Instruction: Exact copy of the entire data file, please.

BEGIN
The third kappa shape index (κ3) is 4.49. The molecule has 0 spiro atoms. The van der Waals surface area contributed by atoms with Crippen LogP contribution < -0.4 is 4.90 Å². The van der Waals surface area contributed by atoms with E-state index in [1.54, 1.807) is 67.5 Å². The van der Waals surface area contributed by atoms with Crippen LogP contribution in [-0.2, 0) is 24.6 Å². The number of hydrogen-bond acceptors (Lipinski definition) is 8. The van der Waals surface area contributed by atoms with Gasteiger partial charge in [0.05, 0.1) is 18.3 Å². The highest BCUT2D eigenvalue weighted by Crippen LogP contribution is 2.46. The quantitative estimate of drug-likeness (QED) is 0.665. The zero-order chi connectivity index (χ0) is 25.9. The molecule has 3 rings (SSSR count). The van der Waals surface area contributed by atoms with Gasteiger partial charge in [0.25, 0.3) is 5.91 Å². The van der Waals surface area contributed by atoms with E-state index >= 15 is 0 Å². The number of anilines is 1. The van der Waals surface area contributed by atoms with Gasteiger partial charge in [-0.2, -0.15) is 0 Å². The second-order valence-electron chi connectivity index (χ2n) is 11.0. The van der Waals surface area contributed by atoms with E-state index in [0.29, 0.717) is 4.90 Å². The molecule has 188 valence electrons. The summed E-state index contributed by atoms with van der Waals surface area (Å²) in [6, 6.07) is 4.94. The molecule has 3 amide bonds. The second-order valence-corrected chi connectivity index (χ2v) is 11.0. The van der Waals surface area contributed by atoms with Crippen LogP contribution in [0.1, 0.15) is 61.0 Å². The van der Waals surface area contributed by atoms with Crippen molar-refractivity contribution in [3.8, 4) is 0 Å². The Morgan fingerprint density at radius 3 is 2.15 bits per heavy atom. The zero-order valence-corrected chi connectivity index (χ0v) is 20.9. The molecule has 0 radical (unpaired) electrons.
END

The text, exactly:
The third kappa shape index (κ3) is 4.49. The molecule has 0 spiro atoms. The van der Waals surface area contributed by atoms with Crippen LogP contribution < -0.4 is 4.90 Å². The van der Waals surface area contributed by atoms with E-state index in [1.54, 1.807) is 67.5 Å². The van der Waals surface area contributed by atoms with Crippen LogP contribution in [-0.2, 0) is 24.6 Å². The number of hydrogen-bond acceptors (Lipinski definition) is 8. The van der Waals surface area contributed by atoms with Gasteiger partial charge in [0.05, 0.1) is 18.3 Å². The highest BCUT2D eigenvalue weighted by Crippen LogP contribution is 2.46. The quantitative estimate of drug-likeness (QED) is 0.665. The zero-order chi connectivity index (χ0) is 25.9. The molecule has 3 rings (SSSR count). The van der Waals surface area contributed by atoms with Gasteiger partial charge in [0.25, 0.3) is 5.91 Å². The van der Waals surface area contributed by atoms with E-state index >= 15 is 0 Å². The number of anilines is 1. The van der Waals surface area contributed by atoms with Gasteiger partial charge in [-0.2, -0.15) is 0 Å². The second-order valence-electron chi connectivity index (χ2n) is 11.0. The van der Waals surface area contributed by atoms with E-state index in [0.29, 0.717) is 4.90 Å². The molecule has 188 valence electrons. The summed E-state index contributed by atoms with van der Waals surface area (Å²) in [6, 6.07) is 4.94. The molecule has 3 amide bonds. The second-order valence-corrected chi connectivity index (χ2v) is 11.0. The van der Waals surface area contributed by atoms with Crippen LogP contribution in [0.1, 0.15) is 61.0 Å². The van der Waals surface area contributed by atoms with Crippen molar-refractivity contribution in [3.8, 4) is 0 Å². The Morgan fingerprint density at radius 3 is 2.15 bits per heavy atom. The zero-order valence-corrected chi connectivity index (χ0v) is 20.9. The molecule has 0 radical (unpaired) electrons.